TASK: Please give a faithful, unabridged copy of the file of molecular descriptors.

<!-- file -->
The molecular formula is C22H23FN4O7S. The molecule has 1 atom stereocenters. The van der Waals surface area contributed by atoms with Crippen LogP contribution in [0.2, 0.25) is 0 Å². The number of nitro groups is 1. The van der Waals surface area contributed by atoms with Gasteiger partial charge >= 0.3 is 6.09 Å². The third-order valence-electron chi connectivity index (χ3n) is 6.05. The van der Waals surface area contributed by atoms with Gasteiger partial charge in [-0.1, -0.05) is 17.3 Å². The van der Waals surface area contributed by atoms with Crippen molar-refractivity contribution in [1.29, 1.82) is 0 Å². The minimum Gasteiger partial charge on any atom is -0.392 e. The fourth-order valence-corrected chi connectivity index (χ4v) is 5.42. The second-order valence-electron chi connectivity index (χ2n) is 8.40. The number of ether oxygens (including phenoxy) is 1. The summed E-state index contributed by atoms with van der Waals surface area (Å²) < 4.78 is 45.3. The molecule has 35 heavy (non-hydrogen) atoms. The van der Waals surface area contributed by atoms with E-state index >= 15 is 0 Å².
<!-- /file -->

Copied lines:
The molecular formula is C22H23FN4O7S. The molecule has 1 atom stereocenters. The van der Waals surface area contributed by atoms with Crippen LogP contribution in [0.2, 0.25) is 0 Å². The number of nitro groups is 1. The van der Waals surface area contributed by atoms with Gasteiger partial charge >= 0.3 is 6.09 Å². The third-order valence-electron chi connectivity index (χ3n) is 6.05. The van der Waals surface area contributed by atoms with Gasteiger partial charge in [-0.1, -0.05) is 17.3 Å². The van der Waals surface area contributed by atoms with Crippen molar-refractivity contribution in [1.29, 1.82) is 0 Å². The minimum Gasteiger partial charge on any atom is -0.392 e. The fourth-order valence-corrected chi connectivity index (χ4v) is 5.42. The second-order valence-electron chi connectivity index (χ2n) is 8.40. The number of ether oxygens (including phenoxy) is 1. The summed E-state index contributed by atoms with van der Waals surface area (Å²) < 4.78 is 45.3. The molecule has 35 heavy (non-hydrogen) atoms. The van der Waals surface area contributed by atoms with E-state index >= 15 is 0 Å².